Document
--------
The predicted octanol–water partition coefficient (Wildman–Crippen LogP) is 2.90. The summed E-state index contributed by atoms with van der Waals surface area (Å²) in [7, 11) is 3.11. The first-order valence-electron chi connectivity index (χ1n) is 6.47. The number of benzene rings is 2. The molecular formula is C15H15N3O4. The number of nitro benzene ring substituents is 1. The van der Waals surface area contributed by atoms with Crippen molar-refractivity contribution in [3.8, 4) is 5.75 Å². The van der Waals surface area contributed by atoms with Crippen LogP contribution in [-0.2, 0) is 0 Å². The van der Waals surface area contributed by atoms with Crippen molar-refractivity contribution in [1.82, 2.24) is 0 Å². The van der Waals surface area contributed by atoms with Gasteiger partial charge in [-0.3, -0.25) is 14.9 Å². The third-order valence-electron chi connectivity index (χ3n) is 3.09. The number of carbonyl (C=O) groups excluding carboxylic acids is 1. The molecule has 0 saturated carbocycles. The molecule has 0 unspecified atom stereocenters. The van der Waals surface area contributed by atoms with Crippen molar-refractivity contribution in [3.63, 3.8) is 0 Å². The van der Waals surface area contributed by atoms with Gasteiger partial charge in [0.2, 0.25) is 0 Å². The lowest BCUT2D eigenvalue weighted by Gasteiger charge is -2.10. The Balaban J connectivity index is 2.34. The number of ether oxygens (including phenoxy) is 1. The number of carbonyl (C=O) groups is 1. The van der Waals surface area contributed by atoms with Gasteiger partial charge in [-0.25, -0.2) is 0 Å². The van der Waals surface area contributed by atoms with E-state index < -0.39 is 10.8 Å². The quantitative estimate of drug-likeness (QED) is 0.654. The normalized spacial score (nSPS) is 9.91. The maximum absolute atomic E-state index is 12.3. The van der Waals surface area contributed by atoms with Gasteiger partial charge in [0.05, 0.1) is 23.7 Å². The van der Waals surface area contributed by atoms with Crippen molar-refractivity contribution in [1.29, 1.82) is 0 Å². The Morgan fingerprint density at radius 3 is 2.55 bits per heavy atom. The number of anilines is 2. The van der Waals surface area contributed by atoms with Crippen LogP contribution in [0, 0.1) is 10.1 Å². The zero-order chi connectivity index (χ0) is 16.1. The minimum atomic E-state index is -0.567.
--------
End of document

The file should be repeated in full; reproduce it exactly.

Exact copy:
The predicted octanol–water partition coefficient (Wildman–Crippen LogP) is 2.90. The summed E-state index contributed by atoms with van der Waals surface area (Å²) in [7, 11) is 3.11. The first-order valence-electron chi connectivity index (χ1n) is 6.47. The number of benzene rings is 2. The molecular formula is C15H15N3O4. The number of nitro benzene ring substituents is 1. The van der Waals surface area contributed by atoms with Crippen molar-refractivity contribution in [3.8, 4) is 5.75 Å². The van der Waals surface area contributed by atoms with Crippen LogP contribution in [-0.2, 0) is 0 Å². The van der Waals surface area contributed by atoms with Crippen molar-refractivity contribution in [1.82, 2.24) is 0 Å². The van der Waals surface area contributed by atoms with Gasteiger partial charge in [-0.3, -0.25) is 14.9 Å². The third-order valence-electron chi connectivity index (χ3n) is 3.09. The number of carbonyl (C=O) groups excluding carboxylic acids is 1. The molecule has 0 saturated carbocycles. The molecule has 0 unspecified atom stereocenters. The van der Waals surface area contributed by atoms with Crippen molar-refractivity contribution in [3.63, 3.8) is 0 Å². The van der Waals surface area contributed by atoms with Gasteiger partial charge in [0.2, 0.25) is 0 Å². The lowest BCUT2D eigenvalue weighted by Gasteiger charge is -2.10. The Balaban J connectivity index is 2.34. The number of ether oxygens (including phenoxy) is 1. The number of carbonyl (C=O) groups is 1. The van der Waals surface area contributed by atoms with Gasteiger partial charge in [-0.25, -0.2) is 0 Å². The van der Waals surface area contributed by atoms with E-state index < -0.39 is 10.8 Å². The quantitative estimate of drug-likeness (QED) is 0.654. The normalized spacial score (nSPS) is 9.91. The maximum absolute atomic E-state index is 12.3. The van der Waals surface area contributed by atoms with Gasteiger partial charge in [0.05, 0.1) is 23.7 Å². The van der Waals surface area contributed by atoms with Crippen molar-refractivity contribution in [1.29, 1.82) is 0 Å². The Morgan fingerprint density at radius 3 is 2.55 bits per heavy atom. The number of anilines is 2. The van der Waals surface area contributed by atoms with Crippen LogP contribution in [0, 0.1) is 10.1 Å². The zero-order chi connectivity index (χ0) is 16.1. The minimum atomic E-state index is -0.567.